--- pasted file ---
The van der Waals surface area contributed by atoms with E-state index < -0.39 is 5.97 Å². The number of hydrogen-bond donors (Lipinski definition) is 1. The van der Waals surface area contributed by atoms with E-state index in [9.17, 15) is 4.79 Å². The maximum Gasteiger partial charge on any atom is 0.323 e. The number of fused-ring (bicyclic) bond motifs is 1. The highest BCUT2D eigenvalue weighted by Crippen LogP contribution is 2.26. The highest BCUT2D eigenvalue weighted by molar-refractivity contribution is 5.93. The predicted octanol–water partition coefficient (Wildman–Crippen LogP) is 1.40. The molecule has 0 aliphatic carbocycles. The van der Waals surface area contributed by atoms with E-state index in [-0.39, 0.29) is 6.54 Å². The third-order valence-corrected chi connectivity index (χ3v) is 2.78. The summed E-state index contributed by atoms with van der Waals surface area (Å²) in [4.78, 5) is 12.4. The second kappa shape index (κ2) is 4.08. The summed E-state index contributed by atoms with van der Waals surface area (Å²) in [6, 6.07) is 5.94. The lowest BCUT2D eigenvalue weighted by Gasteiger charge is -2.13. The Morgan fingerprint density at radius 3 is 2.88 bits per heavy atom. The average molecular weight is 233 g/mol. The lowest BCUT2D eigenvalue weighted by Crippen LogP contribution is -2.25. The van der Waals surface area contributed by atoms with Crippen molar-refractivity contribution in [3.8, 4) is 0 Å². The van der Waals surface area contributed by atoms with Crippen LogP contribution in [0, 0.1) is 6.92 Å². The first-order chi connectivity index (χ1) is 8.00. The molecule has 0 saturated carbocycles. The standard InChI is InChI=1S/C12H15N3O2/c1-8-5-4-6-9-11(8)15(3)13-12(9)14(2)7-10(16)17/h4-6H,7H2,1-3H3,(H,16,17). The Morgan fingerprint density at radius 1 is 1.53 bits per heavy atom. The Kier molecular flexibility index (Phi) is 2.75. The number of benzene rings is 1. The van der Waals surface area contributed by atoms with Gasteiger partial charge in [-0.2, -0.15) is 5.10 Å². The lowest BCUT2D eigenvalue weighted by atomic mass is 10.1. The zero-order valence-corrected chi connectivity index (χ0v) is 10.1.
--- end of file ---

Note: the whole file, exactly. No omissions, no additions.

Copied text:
The van der Waals surface area contributed by atoms with E-state index < -0.39 is 5.97 Å². The number of hydrogen-bond donors (Lipinski definition) is 1. The van der Waals surface area contributed by atoms with E-state index in [9.17, 15) is 4.79 Å². The maximum Gasteiger partial charge on any atom is 0.323 e. The number of fused-ring (bicyclic) bond motifs is 1. The highest BCUT2D eigenvalue weighted by Crippen LogP contribution is 2.26. The highest BCUT2D eigenvalue weighted by molar-refractivity contribution is 5.93. The predicted octanol–water partition coefficient (Wildman–Crippen LogP) is 1.40. The molecule has 0 aliphatic carbocycles. The van der Waals surface area contributed by atoms with E-state index in [-0.39, 0.29) is 6.54 Å². The third-order valence-corrected chi connectivity index (χ3v) is 2.78. The summed E-state index contributed by atoms with van der Waals surface area (Å²) in [4.78, 5) is 12.4. The second kappa shape index (κ2) is 4.08. The summed E-state index contributed by atoms with van der Waals surface area (Å²) in [6, 6.07) is 5.94. The lowest BCUT2D eigenvalue weighted by Gasteiger charge is -2.13. The Morgan fingerprint density at radius 3 is 2.88 bits per heavy atom. The average molecular weight is 233 g/mol. The lowest BCUT2D eigenvalue weighted by Crippen LogP contribution is -2.25. The van der Waals surface area contributed by atoms with Crippen molar-refractivity contribution in [3.8, 4) is 0 Å². The van der Waals surface area contributed by atoms with Crippen LogP contribution in [0, 0.1) is 6.92 Å². The first-order chi connectivity index (χ1) is 8.00. The molecule has 0 saturated carbocycles. The standard InChI is InChI=1S/C12H15N3O2/c1-8-5-4-6-9-11(8)15(3)13-12(9)14(2)7-10(16)17/h4-6H,7H2,1-3H3,(H,16,17). The Morgan fingerprint density at radius 1 is 1.53 bits per heavy atom. The Kier molecular flexibility index (Phi) is 2.75. The number of benzene rings is 1. The van der Waals surface area contributed by atoms with Gasteiger partial charge in [-0.2, -0.15) is 5.10 Å². The lowest BCUT2D eigenvalue weighted by atomic mass is 10.1. The zero-order valence-corrected chi connectivity index (χ0v) is 10.1.